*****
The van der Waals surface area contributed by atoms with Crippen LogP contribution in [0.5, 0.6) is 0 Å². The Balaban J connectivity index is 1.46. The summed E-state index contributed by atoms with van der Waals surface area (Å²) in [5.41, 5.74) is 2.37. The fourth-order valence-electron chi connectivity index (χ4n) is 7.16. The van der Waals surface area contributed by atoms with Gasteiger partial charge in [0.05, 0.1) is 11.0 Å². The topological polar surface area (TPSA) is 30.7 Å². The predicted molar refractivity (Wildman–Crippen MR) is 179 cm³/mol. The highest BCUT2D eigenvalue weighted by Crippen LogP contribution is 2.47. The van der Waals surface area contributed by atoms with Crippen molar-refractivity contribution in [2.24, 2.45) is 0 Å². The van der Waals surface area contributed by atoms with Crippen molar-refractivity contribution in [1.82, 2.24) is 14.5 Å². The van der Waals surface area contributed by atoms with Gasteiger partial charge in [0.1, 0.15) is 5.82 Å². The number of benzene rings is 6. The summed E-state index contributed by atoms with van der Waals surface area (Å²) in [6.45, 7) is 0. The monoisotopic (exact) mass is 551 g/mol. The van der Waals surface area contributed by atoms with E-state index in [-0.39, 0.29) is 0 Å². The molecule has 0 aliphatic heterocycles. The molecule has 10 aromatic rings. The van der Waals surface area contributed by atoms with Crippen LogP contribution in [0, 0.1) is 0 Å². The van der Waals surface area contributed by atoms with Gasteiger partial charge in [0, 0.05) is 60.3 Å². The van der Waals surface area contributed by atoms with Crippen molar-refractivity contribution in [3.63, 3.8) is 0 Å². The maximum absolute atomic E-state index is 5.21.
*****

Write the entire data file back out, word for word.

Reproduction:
The van der Waals surface area contributed by atoms with Crippen LogP contribution in [0.5, 0.6) is 0 Å². The Balaban J connectivity index is 1.46. The summed E-state index contributed by atoms with van der Waals surface area (Å²) in [5.41, 5.74) is 2.37. The fourth-order valence-electron chi connectivity index (χ4n) is 7.16. The van der Waals surface area contributed by atoms with Gasteiger partial charge in [0.05, 0.1) is 11.0 Å². The topological polar surface area (TPSA) is 30.7 Å². The predicted molar refractivity (Wildman–Crippen MR) is 179 cm³/mol. The highest BCUT2D eigenvalue weighted by Crippen LogP contribution is 2.47. The van der Waals surface area contributed by atoms with Crippen molar-refractivity contribution in [2.24, 2.45) is 0 Å². The van der Waals surface area contributed by atoms with Crippen molar-refractivity contribution in [1.82, 2.24) is 14.5 Å². The van der Waals surface area contributed by atoms with Gasteiger partial charge in [0.1, 0.15) is 5.82 Å². The number of benzene rings is 6. The summed E-state index contributed by atoms with van der Waals surface area (Å²) in [6.45, 7) is 0. The monoisotopic (exact) mass is 551 g/mol. The van der Waals surface area contributed by atoms with E-state index in [-0.39, 0.29) is 0 Å². The molecule has 0 aliphatic heterocycles. The molecule has 10 aromatic rings. The van der Waals surface area contributed by atoms with Crippen LogP contribution in [0, 0.1) is 0 Å². The van der Waals surface area contributed by atoms with Gasteiger partial charge in [0, 0.05) is 60.3 Å². The van der Waals surface area contributed by atoms with Crippen molar-refractivity contribution in [3.63, 3.8) is 0 Å². The maximum absolute atomic E-state index is 5.21.